I have recently been working on a system-engineering project where there were issues with team members having different understandings around the definition of “goal”. This was causing confusion as the term had not been defined at the start of a project.
Some team members were using the term to refer to ideals – these can be unattainable, un-testable or even conflicting, eg “no system downtime”, “zero maintenance”, or “low cost”. Other team members were thinking of goals as the end-points of scenarios (an end-to-end “story” of what the stakeholders want from the system) – which definitely need to be attainable, testable and non-conflicting.
The way to reconcile these two views is to realise that there is a hierarchy of goals. At the high level, goals are allowed to be aspirational. Although a software engineer may frown, this doesn’t make them unimportant – a goal of “low cost” could be a highly important for a potential customer.
On the other hand, at a low level, when talking about system capabilities, goals do have to be attainable, testable and non-conflicting. The important point is to agree with your team and other stakeholders exactly what goal level you’re talking about. For safety-critical systems development, or that which involves a large degree of legislative or regulatory involvement, it’s worth considering the use of a goal diagram to clearly document the goal hierarchy.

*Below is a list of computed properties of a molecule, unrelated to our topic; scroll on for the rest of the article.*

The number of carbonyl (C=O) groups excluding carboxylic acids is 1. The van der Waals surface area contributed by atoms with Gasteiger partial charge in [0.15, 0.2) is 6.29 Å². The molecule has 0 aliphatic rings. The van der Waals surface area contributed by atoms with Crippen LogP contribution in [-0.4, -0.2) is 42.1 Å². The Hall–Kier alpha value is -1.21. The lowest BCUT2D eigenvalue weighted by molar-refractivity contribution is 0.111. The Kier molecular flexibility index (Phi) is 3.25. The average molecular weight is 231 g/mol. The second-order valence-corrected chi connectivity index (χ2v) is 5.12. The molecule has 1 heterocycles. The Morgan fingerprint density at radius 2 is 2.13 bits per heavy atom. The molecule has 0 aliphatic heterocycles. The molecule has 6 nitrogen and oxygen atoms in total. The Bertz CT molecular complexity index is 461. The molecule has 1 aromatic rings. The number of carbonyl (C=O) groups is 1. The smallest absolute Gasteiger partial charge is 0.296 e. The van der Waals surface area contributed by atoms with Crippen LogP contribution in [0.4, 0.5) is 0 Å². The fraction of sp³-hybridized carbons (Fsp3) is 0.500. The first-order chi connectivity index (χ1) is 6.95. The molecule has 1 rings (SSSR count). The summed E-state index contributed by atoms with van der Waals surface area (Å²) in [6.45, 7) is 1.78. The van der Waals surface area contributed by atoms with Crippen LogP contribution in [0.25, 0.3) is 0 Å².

The notation for these diagrams can be adapted to a project’s needs: for example, it may show high-level, aspirational system goals being decomposed into sub-goals (some of which could be linked together to form scenarios) and these, in turn, decomposed into achievable, testable, non-conflicting system features. In addition, the diagram can show what justifications and assumptions have been made along the way, and which goals that may be in conflict.
Even if you’re not running a safety-critical project, the notation can quickly demonstrate the tracing-back of a system’s major features to business-level goal – a valuable early indicator for the project sponsor.